Truffles found in central Europe contain only negligible amounts of radioactive compounds and are safe to eat, say researchers. Truffles are fungi that range among the most expensive foods in the world.
The 1986 Chernobyl nuclear disaster in Ukraine released substantial quantities of radioactive particles, especially cesium-137 (137Cs).
Transported by winds and deposited by heavy rainfall, the cesium polluted large swathes of the European continent.
That, however, does not seem to affect the subterranean Burgundy or summer truffles (Tuber aestivum), which are highly prized as a delicacy for their hazel-nutty flavor and intense aroma.
"We were very positively surprised that all specimens we analyzed exhibited insignificant values of 137Cs," said Büntgen in a paper published in Biogeosciences, an open access journal of the European Geosciences Union (EGU).
This result is surprising because many types of fungi, including truffles, grow underground in - and draw nutrients from - soil prone to accumulating radioactive pollution.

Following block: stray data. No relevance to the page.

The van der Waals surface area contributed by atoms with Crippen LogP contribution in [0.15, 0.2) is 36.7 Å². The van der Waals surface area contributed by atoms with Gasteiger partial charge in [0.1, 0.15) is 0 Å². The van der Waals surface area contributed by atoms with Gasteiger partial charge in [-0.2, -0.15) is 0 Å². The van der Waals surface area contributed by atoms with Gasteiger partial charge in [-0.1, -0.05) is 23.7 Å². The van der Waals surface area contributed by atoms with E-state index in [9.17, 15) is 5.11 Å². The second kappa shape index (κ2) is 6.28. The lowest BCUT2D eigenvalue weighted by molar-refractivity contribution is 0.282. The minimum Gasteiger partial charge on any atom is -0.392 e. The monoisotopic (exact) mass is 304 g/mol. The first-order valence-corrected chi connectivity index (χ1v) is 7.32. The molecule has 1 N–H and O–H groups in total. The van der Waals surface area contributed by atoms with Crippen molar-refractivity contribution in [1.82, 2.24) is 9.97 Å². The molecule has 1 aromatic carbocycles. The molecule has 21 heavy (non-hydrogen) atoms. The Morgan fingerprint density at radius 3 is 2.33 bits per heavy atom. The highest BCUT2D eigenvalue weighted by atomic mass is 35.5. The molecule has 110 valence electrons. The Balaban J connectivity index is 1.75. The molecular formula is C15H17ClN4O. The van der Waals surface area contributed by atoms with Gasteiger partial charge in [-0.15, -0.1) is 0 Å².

Deer truffles, for example, a type of 'false' truffles (not of the tuber genus) more appealing to deer or wild boar than to humans, range among the most contaminated fungi.
The team says that in regions where the radioactive fallout after Chernobyl was most intense, not only mushrooms but also higher components in the food chain, including game meat of red deer and wild boar, still have excess values of 137Cs.
The researchers analyzed 82 Burgundy truffles collected across Europe between 2010 and 2014.
The samples were harvested by trained truffle dogs in several natural habitats and plantations in Switzerland, Germany, France, Italy and Hungary.
All samples had negligible radioactivity, with 137Cs values ranging below the detection limit of two becquerels per kg.
This is far below the tolerance value of 600 becquerels per kg, meaning the truffles are safe for consumption, at least in the areas the researchers sampled from.